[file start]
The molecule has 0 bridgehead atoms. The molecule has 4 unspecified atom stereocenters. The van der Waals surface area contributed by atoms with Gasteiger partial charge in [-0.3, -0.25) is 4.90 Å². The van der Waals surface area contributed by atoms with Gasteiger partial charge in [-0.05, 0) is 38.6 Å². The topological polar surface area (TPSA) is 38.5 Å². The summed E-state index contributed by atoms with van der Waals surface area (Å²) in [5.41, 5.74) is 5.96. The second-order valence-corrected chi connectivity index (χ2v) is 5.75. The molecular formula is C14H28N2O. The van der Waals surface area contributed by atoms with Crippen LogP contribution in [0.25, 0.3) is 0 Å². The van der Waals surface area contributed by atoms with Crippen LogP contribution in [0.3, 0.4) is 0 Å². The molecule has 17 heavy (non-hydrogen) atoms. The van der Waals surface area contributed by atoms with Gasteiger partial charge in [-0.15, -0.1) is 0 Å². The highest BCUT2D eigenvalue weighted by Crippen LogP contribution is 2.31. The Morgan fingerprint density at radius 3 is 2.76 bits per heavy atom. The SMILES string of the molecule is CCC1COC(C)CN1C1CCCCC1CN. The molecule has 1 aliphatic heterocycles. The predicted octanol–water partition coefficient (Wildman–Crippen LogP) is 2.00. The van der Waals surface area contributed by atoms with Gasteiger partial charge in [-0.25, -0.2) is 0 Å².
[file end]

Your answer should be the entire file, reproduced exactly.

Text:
The molecule has 0 bridgehead atoms. The molecule has 4 unspecified atom stereocenters. The van der Waals surface area contributed by atoms with Gasteiger partial charge in [-0.3, -0.25) is 4.90 Å². The van der Waals surface area contributed by atoms with Gasteiger partial charge in [-0.05, 0) is 38.6 Å². The topological polar surface area (TPSA) is 38.5 Å². The summed E-state index contributed by atoms with van der Waals surface area (Å²) in [5.41, 5.74) is 5.96. The second-order valence-corrected chi connectivity index (χ2v) is 5.75. The molecular formula is C14H28N2O. The van der Waals surface area contributed by atoms with Crippen LogP contribution in [0.25, 0.3) is 0 Å². The van der Waals surface area contributed by atoms with Crippen LogP contribution in [0.3, 0.4) is 0 Å². The molecule has 17 heavy (non-hydrogen) atoms. The van der Waals surface area contributed by atoms with Gasteiger partial charge in [-0.15, -0.1) is 0 Å². The highest BCUT2D eigenvalue weighted by Crippen LogP contribution is 2.31. The Morgan fingerprint density at radius 3 is 2.76 bits per heavy atom. The SMILES string of the molecule is CCC1COC(C)CN1C1CCCCC1CN. The molecule has 1 aliphatic heterocycles. The predicted octanol–water partition coefficient (Wildman–Crippen LogP) is 2.00. The van der Waals surface area contributed by atoms with Gasteiger partial charge in [-0.25, -0.2) is 0 Å².